Situated in the angle of St Mary's Street and Chapel Road, St Mary's, although outside the town walls, is regarded as the mother church of Southampton. The original church dates back to the Saxon period, the minster at Wic (Hamwic), the forerunner of the medieval St Mary’s, being mentioned in Saxon charters of 713 and 776. St Mary’s was not directly named in the Domesday Book in 1086 but was probably one of the churches mentioned in connection with the manor of South Stoneham. John Leland writing in 1546 repeats a traditional story that the church was completely rebuilt in the 12th century thanks to the efforts of Queen Matilda.
The medieval church had been largely destroyed or pulled down by 1550, the Court Leet records noting that rubble from the ruined church was being used to repair roads and that only the damaged chancel remained. The chancel continued in a dilapidated state until 1711 when it was rebuilt and a new nave added, thus forming a new church, which was enlarged over the next century and a half, most notably in 1833. The new church was not an impressive structure (image 1). Sir Henry Englefield in 1801 devotes only a paragraph to it, and that only because of its historical fame, not its current appeal.
The rapid increase in population during the mid-19th century soon meant that the church was inadequate for the needs of its expanding congregation and it was completely rebuilt in 1878-84 to the designs of George Edmund Street (image 2). The ceremony to lay the foundation stone in 1878 was attended by the Prince of Wales (later Edward VII), the Princess of Wales and their sons Albert and George. The royal party was met by The Bishop of Winchester, the Rector of St Mary's, the Rev. Basil Wilberforce and other dignitaries. The church, with the exception of the spire and steeple, was completed in 1884. The steeple was added in 1914. The Victorian church was largely destroyed during the Blitz and was rebuilt in 1954-6 by Romilly Bernard Craze, who retained Street's steeple and some of his outside walls (images 3 & 4). It is Grade II listed.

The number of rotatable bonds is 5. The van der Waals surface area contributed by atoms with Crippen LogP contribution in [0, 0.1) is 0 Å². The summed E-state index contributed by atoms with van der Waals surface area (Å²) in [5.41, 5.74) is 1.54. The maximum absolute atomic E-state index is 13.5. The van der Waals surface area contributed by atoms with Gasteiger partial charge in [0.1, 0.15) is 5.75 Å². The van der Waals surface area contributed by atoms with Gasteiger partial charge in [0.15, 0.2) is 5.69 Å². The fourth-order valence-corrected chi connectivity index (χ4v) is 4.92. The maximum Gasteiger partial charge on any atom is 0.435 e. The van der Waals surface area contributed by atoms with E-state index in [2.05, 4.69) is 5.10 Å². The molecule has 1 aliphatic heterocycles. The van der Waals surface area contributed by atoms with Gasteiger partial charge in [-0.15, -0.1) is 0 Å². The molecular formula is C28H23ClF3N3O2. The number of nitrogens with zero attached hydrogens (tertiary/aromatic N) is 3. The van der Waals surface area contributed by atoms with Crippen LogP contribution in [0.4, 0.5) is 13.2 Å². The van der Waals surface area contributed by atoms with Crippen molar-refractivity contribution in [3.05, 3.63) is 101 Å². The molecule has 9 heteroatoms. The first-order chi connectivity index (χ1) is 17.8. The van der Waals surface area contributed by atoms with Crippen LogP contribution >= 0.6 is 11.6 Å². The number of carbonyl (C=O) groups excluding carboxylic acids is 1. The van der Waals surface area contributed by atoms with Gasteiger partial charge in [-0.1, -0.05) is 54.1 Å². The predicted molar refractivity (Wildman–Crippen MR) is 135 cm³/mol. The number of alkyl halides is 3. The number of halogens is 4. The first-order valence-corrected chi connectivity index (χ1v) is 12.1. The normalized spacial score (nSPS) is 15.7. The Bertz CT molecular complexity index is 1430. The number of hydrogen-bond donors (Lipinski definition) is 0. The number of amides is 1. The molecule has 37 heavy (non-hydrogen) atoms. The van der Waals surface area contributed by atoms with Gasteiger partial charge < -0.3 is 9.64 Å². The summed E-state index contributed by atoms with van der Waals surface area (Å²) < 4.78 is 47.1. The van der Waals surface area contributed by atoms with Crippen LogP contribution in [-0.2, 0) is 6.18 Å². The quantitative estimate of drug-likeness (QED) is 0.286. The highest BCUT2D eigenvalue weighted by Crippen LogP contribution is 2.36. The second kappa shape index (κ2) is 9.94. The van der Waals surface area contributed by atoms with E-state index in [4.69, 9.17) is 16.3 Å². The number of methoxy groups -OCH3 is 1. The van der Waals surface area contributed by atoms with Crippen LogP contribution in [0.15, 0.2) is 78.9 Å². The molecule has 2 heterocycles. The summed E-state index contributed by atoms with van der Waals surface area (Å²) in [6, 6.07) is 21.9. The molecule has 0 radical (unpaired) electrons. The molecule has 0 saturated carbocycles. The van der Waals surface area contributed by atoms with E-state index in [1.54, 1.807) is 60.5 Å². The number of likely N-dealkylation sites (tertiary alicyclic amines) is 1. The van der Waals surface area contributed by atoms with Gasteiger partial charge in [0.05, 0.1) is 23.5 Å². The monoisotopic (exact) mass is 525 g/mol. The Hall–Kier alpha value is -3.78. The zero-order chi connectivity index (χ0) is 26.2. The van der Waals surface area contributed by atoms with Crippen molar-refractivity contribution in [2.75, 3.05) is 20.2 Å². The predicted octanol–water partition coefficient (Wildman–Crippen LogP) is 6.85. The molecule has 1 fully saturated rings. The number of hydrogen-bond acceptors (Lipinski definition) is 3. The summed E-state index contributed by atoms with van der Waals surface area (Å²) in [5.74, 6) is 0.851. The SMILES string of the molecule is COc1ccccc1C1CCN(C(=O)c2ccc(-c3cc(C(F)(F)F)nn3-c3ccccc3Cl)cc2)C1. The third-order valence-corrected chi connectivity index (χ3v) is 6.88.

Probably by virtue of its minster status, St. Mary's parish was from early times of a ‘residual’ character and embraced everything east of the walled town and of All Saints parish, i.e. the area east of the ditches. It included Houndwell, East Marlands and the Bellevue estate, and also the Avenue as far as modern Westwood Road. Here its boundary executed a double return to include all of the original Padwell Farm, including Bevois Lodge but not the later acquisitions. It continued as far as the creek where Bevois Valley sidings are today. All of Northam was included.
King Edward VI Grammar School was founded by money left in the will of William Capon, rector of St Mary's, who died in 1550.
History of Southampton, by Rev. J. S. Davies, p328-350. (HS/h)
Medieval Southampton, by Colin Platt, passim. (HS/h)
St Mary’s Church, Southampton: A short History and Guide. (HS/j)
A Walk Through Southampton, by Henry C. Englefield, p74-75. (HS/h)
Buildings of England: Hampshire and the I.O.W., by Nikolaus Pevsner and David Lloyd, p517-519. (H/i)
Resurgam: The Story of St Mary’s Church, Southampton. (HS/j)
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